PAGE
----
Algeria: Nation, Culture and Transnationalism 1988–2015 offers new insights into contemporary Algeria. Drawing on a range of different approaches to the idea of Algeria and to its contemporary realities, the chapters in this volume serve to open up any discourse that would tie ‘Algeria’ to a fixed meaning or construct it in ways that neglect the weft and warp of everyday cultural production and political action. The configuration of these essays invites us to read contemporary cultural production in Algeria not as determined indices of a specific place and time (1988–2015) but as interrogations and explorations of that period and of the relationship between nation and culture. The intention of this volume is to offer historical moments, multiple contexts, hybrid forms, voices and experiences of the everyday that will prompt nuance in how we move between frames of enquiry. These chapters — written by specialists in Algerian history, politics, music, sport, youth cultures, literature, cultural associations and art — offer the granularity of microhistories, fieldwork interviews and studies of the marginal in order to break up a synthetic overview and offer keener insights into the ways in which the complexity of Algerian nation-building are culturally negotiated, public spaces are reclaimed, and Algeria reimagined through practices that draw upon the country’s past and its transnational present.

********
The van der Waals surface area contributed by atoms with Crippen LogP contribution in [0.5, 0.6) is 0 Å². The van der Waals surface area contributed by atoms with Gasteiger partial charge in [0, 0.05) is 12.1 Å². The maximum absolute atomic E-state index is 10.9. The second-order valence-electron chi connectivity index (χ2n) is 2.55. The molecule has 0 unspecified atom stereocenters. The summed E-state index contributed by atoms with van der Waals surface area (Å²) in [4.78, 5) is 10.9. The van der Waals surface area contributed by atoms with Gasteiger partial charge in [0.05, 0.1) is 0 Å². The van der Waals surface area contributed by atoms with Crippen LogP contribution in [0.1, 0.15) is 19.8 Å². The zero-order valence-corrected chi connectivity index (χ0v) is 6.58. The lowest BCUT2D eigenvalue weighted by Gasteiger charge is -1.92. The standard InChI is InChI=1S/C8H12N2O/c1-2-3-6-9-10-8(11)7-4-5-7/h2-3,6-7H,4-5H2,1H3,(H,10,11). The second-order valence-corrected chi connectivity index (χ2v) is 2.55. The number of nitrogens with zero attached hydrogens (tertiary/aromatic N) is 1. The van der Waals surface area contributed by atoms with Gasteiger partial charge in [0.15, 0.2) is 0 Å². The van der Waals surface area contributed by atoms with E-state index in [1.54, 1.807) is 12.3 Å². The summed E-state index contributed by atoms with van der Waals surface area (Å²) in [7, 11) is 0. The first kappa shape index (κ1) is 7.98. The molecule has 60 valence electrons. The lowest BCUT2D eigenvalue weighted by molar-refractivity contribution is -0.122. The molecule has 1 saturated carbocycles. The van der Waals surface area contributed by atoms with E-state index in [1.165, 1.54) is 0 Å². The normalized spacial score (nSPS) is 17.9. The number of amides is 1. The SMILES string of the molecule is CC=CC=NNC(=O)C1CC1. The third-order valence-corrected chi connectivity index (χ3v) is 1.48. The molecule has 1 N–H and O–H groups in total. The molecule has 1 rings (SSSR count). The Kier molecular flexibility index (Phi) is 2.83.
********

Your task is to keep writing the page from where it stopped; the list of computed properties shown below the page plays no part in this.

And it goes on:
Patrick Crowley teaches French at University College Cork. He is the author of 'Pierre Michon: The Afterlife of Names' (Peter Lang, 2007). Together with Paul Hegarty he is co-editor of 'Formless: Ways In and Out of Form' (Peter Lang, 2005) and, with Silvia Ross and Noreen Humble, 'Mediterranean Travels: Writing Self and Other from the Ancient World to the Contemporary' (Maney, 2011).
239 x 163 mm
July 31, 2017
Francophone Postcolonial Studies 8